In its first two series, Netflix horror anthology series The Haunting has already taken on arguably the two most iconic haunted house stories of all time – Shirley Jackson’s The Haunting of Hill House, and Henry James’ The Turn of the Screw (which inspired The Haunting of Bly Manor) – providing inventive and moving modern updates to both of these classic works with some terrifying frights along the way.
As yet, a third series hasn’t been officially announced, but given the streaming platform’s apparent commitment to turn The Haunting into an anthology, it would seem unlikely they would stop after just two instalments. Of course, it could be a while before we get another one – series creator Mike Flanagan already has two additional separate Netflix projects in the pipeline, Midnight Mass and The Midnight Club, but in the meantime we’ve done some digging to suggest which classic haunted house tales he could turn to next.
We’ve started with a few suggestions from the Victorian era, a period which has a stellar reputation for ghost stories – notably including the aforementioned The Turn of the Screw. Should Flanagan opt to stick in this era then he has frankly an embarrassment of riches to choose from…
Elizabeth Gaskell’s The Old Nurse’s Story is one such option – published in 1852, the short story sees a Nurse tell the three children in her care of a horrifying event from her childhood while visiting Furnivall Manor, her mother’s ancestral home which is home to a mysterious painting and a phantom organ player.
Or perhaps he could go for Charlotte Riddell’s The Open Door, about a mansion in which a door won’t stay shut, and a protagonist who is determined to keep it locked and find out what went on behind that door?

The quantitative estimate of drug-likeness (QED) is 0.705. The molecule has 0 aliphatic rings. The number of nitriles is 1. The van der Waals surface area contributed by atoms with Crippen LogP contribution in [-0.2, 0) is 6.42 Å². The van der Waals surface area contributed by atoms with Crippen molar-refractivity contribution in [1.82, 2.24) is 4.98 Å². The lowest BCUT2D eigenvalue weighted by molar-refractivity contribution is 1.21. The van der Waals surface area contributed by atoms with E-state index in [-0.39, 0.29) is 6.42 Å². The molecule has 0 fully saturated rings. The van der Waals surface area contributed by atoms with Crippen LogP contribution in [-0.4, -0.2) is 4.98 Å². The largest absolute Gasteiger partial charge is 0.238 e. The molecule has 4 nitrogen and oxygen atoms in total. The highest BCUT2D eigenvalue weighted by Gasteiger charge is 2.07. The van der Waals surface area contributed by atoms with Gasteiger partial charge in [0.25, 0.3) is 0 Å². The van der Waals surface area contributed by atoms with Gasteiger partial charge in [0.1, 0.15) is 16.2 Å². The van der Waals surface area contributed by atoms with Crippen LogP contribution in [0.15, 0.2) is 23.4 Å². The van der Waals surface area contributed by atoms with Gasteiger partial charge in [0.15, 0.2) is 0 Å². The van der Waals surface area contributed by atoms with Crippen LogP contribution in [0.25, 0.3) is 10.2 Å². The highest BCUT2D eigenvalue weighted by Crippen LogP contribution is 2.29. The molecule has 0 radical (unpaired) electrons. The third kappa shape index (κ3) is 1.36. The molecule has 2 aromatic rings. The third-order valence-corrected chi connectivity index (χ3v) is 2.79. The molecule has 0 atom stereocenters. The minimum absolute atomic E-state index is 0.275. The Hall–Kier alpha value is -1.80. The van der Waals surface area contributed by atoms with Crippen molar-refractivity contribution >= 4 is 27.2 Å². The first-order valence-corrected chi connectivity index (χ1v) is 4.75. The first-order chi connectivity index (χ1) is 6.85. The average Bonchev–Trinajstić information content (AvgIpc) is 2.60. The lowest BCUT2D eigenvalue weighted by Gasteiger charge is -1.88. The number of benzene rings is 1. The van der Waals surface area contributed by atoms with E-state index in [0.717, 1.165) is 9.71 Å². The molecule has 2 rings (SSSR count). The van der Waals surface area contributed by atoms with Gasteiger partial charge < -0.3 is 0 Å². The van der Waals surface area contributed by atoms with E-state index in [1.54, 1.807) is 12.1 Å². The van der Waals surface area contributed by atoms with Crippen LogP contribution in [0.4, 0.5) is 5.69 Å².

Or another possibility is M. R. James’, Lost Hearts, which follows an orphan who arrives at the home of a distant relation to find that the two previous children to stay there had gone missing in mysterious circumstances.
All of these would be great options with a lot of potential, but given Flanagan has only just visited the Victorian era for inspiration I suspect it might be wise to find source material from another period. An interesting ghost story could be made about the summer of 1816 in which Mary Shelley, Lord Byron et al holed up in a Swiss mansion, leading to Shelley’s writing of Frankenstein – but of course Doctor Who got there first with the excellent series 12 episode The Haunting of Villa Diodati. Flanagan could perhaps take similar material and take it in a different direction, but with the Who episode still very fresh in the memory it might be better to look elsewhere.
With Jackson and James already covered, Flanagan may decide to turn his attention to another legend of horror fiction, none other than HP Lovecraft. If he were to do so, the best option might be a revisionist take on 1937 novella The Shunned House. This work focuses on a man and his uncle who become fascinated with an abandoned and dilapidated house which had mysteriously caused the illnesses and deaths of various residents over a hundred year stretch.
After discovering a bizarre yellow vapour, they decide to spend the night at the house in order to identify the possibility of supernatural activity, and of course all sorts of haunting discoveries – including classically Lovecraftian monsters – are made.
Or perhaps the next series could lie in the work of a more recent horror legend: Stephen King. Flanagan has already got experience of taking King books to the big screen, and last year helmed Doctor Sleep – an adaptation of the sequel to one of the author’s most enduring works: The Shining. Which begs the question – could The Haunting take on not just a haunted house but a haunted hotel?
Of course there is already Stanley Kubrick’s iconic film (which King famously dislikes), but so far Flanagan has not been put off by works that have already been adapted for the screen – indeed both Jackson’s novel and James’ novella have previously been made into extremely famous films (1963’s The Haunting and 1961’s The Innocents respectively).
Plus, given the nature of the series, which tends to deviate from the source material and take it in a new direction, there is plenty of potential for doing something rather different. So, The Haunting at The Overlook Hotel, anyone?